OP-ED: What’s at stake in Byron Allen’s Supreme Court Showdown with Comcast
Maurita Coley | 11/13/2019, 8:58 p.m.
If the Supreme Court gets to decide this case, it seems very likely that – at a minimum – the court will choose the “but for” standard that is currently used in most jurisdictions outside the 9th Circuit. That would be a major setback to the civil rights community’s advocacy for establishing nationwide the 9th Circuit’s broader “motivating factor” standard. It’s even conceivable that this conservative Supreme Court could go even farther, exploiting the facts of Mr. Allen’s private contract claim to justify an even more regressive outcome by applying the “but for” standard in EEO retaliation, fair housing, voting rights, or other claims.
Civil rights groups such as NAACP have jumped into this case, filing amicus briefs that seek to convince the court not to embrace the “but for” standard. What I suggest now is that the civil rights groups try to persuade both parties to help get us out of this precarious place in history. To do that, it’s essential that Allen withdraw his $20 billion lawsuit, and that Comcast withdraw its petition for certiorari to the U.S. Supreme Court — ideally before the Nov. 13, 2019, oral argument or soon after.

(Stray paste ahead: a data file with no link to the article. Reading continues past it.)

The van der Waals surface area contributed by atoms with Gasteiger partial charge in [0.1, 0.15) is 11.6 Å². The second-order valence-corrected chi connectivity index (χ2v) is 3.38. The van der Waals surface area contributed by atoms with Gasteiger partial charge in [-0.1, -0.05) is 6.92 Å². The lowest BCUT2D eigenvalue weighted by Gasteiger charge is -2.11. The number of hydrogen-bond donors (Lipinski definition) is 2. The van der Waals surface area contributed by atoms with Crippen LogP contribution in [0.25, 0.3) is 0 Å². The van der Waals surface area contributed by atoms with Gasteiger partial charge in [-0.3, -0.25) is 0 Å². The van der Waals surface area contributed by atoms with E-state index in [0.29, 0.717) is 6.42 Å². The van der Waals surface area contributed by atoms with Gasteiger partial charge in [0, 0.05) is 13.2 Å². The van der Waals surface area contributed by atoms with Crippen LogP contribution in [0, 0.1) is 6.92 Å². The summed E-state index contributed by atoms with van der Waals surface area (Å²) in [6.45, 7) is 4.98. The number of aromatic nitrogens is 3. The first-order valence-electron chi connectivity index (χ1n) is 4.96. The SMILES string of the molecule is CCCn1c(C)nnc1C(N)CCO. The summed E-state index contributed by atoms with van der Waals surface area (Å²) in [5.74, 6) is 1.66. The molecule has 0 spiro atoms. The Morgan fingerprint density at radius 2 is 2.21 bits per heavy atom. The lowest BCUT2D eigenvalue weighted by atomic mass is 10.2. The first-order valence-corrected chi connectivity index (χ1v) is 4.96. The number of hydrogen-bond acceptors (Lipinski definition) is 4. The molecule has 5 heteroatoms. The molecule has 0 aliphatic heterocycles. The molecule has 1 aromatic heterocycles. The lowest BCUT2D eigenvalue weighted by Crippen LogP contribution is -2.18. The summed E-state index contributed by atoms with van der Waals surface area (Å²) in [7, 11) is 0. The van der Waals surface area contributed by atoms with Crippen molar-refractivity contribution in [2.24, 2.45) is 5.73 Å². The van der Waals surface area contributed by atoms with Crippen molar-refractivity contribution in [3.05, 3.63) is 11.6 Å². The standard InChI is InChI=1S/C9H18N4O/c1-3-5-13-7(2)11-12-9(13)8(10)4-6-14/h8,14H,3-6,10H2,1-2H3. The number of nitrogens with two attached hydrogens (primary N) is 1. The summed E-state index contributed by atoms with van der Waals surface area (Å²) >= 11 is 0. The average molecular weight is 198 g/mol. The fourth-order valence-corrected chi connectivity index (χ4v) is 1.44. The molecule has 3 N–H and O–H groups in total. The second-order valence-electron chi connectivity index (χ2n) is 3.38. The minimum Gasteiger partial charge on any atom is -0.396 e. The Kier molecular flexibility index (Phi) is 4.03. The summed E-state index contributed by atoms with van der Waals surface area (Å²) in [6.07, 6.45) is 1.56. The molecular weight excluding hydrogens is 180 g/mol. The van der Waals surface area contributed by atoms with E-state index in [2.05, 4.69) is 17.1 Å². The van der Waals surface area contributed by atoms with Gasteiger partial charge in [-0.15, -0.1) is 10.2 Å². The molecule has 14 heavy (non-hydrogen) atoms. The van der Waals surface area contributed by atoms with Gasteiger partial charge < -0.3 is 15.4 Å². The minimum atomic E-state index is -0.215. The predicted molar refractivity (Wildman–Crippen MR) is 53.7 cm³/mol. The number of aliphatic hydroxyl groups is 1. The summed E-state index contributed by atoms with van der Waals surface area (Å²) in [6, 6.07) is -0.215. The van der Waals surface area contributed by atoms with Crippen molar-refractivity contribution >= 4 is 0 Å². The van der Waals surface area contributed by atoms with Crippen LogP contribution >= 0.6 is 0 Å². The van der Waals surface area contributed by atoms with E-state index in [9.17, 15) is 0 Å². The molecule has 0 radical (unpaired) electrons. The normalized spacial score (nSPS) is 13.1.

Given Allen’s huge success as an African American businessman, these channels cannot be so important to him that it’s worth placing all of our civil rights at risk. Likewise, Comcast, which ranks No. 2 on Fortune’s list of 100 best workplaces for diversity and has one of the strongest records of programming diversity in the industry, should demonstrate those values by withdrawing its petition for Supreme Court review if Allen also agrees to step back from the ledge.
Both parties should close their eyes, take a leap — and hold their noses if they must — but do their part to take this case off the docket of a deeply conservative court. Otherwise we might all find ourselves facing an uncertain future, stripped of key civil rights protections.
No contract or channel is worth the risk.
The op-ed was first published in the Morning Consult on November 13, 2019.
Maurita Coley, a veteran communications attorney and former executive at BET Networks, serves as president and CEO of the Multicultural Media, Telecom, and Internet Council.